There are some pieces of advice given early in your working life which you never forget.

For me, the most memorable nugget came from the picture editor of a national tabloid newspaper where I did freelance shifts as an inexperienced news reporter.

His advice was laced with many swear words, but the edited version went something like this: "You can get the best story in the world and write it up like a Pulitzer Prize winner, but if you don't have a decent picture to back it up, then it won't make the paper."

As a new exhibition of work by 35 photographers working in the field of editorial photography in Scotland reveals, press photographers are often present to record the first draft of history. What is clear from this show at Glasgow's Hidden Lane Gallery is that they work hard - often with very little - to create a stand-out picture.

Included here is a shot by The Herald's Gordon Terris of Sir Sean Connery in the swimming pool at his home in the Bahamas. The image is accompanied by a top anecdote (photographers always have an anecdote, let me tell you...)

The story goes something like this; Gordon arrives at the star's house in Nassau, having lost his luggage. "Where's your shorts, man?" Connery demands. On hearing Gordon's tale of lost-luggage woe, Sir Sean provides him with white sports shorts and shirt, as well as a pair of his black underpants, which Gordon changes into in the star's ornate bathroom.

Back home in Scotland, Gordon's mother-in-law, a Connery fan, "borrows" the pants to show her workmates, who proceed to make photocopies of the fancy pants which they distribute far and wide. A few months later, Gordon is part of a press pack in Edinburgh taking Connery's picture. "Are you still wearing my knickers?" the star demands to know.

Seeing Ourselves As The Press Sees Us has been put together by two seasoned press photographers, Drew Farrell and John Linton, on behalf of, a group set up to promote the art of Scottish editorial photographers. This exhibition is supported by the Scottish Press Photographers Association.

Its theme is Scottish identity and, as the dust settles after the referendum, what better time to be rounding up pictures which can only be described as "belters" (a technical term, which Farrell and Linton define on their website as "just a really, really good picture"). They range from newsy to lifestyle and from photo-call to right place/right time shots.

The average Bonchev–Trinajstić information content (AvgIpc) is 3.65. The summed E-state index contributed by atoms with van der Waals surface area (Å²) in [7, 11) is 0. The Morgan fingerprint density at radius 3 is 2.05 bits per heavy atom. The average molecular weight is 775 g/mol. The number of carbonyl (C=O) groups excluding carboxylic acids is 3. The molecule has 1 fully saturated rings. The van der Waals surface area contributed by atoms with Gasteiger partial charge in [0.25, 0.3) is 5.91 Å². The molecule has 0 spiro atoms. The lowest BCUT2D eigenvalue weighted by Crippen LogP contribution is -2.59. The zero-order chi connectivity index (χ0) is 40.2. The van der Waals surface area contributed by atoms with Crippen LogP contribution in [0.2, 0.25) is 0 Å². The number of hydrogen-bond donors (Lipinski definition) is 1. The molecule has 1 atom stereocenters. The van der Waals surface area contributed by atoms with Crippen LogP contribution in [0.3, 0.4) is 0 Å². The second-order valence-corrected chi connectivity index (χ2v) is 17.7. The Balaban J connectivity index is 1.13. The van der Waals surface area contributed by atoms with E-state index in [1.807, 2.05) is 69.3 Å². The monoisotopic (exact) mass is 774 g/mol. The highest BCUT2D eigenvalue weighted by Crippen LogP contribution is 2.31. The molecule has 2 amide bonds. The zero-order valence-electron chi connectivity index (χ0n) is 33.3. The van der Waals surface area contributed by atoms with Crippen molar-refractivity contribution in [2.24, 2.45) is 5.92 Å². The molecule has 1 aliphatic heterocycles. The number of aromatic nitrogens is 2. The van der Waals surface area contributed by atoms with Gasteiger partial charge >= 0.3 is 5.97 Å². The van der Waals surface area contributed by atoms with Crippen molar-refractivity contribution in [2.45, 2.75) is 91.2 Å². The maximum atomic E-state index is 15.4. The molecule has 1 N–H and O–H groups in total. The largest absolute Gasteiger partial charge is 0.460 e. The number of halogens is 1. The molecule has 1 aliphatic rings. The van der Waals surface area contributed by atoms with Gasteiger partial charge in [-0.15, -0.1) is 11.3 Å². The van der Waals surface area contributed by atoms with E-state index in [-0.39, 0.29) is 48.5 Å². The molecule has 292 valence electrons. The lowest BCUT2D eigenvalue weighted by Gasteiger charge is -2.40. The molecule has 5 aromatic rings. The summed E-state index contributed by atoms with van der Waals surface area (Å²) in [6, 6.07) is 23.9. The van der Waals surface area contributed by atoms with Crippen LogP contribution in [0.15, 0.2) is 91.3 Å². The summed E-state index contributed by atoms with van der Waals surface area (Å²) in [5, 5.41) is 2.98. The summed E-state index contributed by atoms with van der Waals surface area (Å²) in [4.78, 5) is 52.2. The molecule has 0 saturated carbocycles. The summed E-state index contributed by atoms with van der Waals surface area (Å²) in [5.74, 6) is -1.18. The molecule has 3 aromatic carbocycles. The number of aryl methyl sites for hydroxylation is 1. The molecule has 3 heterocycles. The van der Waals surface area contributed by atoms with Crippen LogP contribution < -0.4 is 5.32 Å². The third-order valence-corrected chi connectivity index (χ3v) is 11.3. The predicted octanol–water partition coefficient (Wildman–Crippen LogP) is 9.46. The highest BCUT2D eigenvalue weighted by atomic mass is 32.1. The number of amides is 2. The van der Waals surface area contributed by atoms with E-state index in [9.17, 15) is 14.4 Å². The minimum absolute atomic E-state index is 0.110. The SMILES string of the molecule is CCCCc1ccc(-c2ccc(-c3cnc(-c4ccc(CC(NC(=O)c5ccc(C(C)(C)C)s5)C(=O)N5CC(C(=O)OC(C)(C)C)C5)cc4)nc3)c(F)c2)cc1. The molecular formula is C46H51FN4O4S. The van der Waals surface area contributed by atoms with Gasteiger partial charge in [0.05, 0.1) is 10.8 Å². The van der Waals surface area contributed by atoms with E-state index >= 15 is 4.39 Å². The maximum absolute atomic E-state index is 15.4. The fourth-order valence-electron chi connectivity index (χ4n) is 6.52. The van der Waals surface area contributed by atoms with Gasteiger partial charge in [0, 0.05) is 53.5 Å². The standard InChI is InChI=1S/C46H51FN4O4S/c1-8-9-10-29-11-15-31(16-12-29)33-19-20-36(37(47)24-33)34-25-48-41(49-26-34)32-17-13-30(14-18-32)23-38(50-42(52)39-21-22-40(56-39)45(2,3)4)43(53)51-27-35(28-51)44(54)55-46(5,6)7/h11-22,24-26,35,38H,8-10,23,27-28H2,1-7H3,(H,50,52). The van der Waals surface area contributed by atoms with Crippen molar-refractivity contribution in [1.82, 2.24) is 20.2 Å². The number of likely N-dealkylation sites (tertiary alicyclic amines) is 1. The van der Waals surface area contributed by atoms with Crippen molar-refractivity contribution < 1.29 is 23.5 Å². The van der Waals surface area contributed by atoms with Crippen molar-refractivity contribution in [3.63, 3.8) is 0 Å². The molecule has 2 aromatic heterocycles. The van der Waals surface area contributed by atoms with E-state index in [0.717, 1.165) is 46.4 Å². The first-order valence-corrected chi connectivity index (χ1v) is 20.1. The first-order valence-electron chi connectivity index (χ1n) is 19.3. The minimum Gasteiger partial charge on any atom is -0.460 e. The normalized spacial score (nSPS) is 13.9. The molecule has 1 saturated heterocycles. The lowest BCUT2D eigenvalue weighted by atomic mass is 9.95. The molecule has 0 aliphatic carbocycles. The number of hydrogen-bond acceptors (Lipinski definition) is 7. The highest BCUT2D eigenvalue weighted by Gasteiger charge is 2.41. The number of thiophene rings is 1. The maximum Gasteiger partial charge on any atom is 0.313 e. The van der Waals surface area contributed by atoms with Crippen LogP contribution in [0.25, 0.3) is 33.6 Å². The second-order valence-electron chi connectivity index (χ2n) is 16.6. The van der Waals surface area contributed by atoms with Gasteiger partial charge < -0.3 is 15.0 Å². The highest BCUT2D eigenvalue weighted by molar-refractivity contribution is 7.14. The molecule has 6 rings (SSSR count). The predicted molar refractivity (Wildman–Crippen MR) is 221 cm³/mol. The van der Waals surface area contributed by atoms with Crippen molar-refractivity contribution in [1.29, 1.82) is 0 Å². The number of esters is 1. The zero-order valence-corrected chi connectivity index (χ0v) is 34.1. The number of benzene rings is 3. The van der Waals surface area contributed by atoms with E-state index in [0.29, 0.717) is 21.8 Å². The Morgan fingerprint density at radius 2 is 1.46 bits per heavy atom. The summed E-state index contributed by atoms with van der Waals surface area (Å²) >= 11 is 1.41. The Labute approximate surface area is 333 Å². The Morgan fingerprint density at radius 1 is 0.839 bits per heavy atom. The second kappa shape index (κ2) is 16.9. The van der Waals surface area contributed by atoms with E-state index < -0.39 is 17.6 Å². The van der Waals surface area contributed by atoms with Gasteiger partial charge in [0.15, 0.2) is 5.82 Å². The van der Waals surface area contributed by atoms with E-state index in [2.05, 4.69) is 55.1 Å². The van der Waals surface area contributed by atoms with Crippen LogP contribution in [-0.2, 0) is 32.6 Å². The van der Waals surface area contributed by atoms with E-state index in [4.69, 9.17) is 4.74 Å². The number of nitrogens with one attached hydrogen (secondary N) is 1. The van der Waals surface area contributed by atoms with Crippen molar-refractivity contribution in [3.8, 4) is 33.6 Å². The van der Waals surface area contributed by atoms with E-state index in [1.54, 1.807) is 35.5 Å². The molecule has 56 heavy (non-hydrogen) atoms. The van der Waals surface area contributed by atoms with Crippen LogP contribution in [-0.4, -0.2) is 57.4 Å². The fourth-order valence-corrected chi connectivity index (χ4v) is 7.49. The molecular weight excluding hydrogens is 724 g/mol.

Several of the pictures went viral on social media after appearing in the press. Take Ian MacNicol's shot of Scot Mark McConville, sporting a Jimmy Hat and waving a Saltire, wedged between Uruguayan fans in the crowd at Brazil 2014. Or Mark Ferguson's Team Scotland uniform picture of smiling young people showing off Jilli Blackwood's designs for Glasgow 2014. This image sparked a furore, with some critics even setting up a petition calling for the uniforms not to be used. Happily it was all right on opening ceremony night.

Not all the pictures are recent ones. Gary Doak's 1996 picture of former Conservative Secretary of State for Scotland, Michael Forsyth, shows the kilted politician at a seminal moment in recent history; when the Stone of Destiny was returned to Edinburgh Castle after a 700-year absence.

Sporting moments are meat and drink for press photographers, but David Cruikshanks's 1989 picture of a jubilant Maurice Johnston, portrayed seconds after he scored for Rangers against his old club, Celtic, tells you more than I could in a thousand words.

Other sportsmen and women are also represented here, including a fine shot by Alan Peebles of athlete Eilish McColgan, in a vivid red vest, running along Carnoustie beach. Tony Nicoletti's image of Usain Bolt in a huge tartan tammy after Jamaica won the gold medal in the 4x100m relay at Glasgow 2014 is another cracker, as is John Linton's picture of athlete Lynsey Sharp, taken just after she received a silver medal for her extraordinary performance in the 800m at the Games.

I also loved the portraits of artists. Drew Farrell's picture of Alasdair Gray at Kelvingrove captures his Puckish spirit, while Robert Perry's portrait of the late John Bellany, surrounded by his own vivid canvases in his studio, is an essay in showing, not telling.

As you'd expect, the great and the good of Scottish life are represented. Two sides of Alex Salmond are laid bare. One - by John Linton - portrays him in jovial mood serving food to members of the Sikh community in Glasgow, while a more statesmanlike shot, by Gary Doak, sees him contemplating Scotland's future in his office at Bute House, Edinburgh.

If you love photography, you will love this exhibition, which captures a nation in all sorts of unexpected ways.

Seeing Ourselves As The Press Sees Us, The Hidden Lane Gallery, Argyle Street, Glasgow (G3 8LZ, 07760 669011, until October 11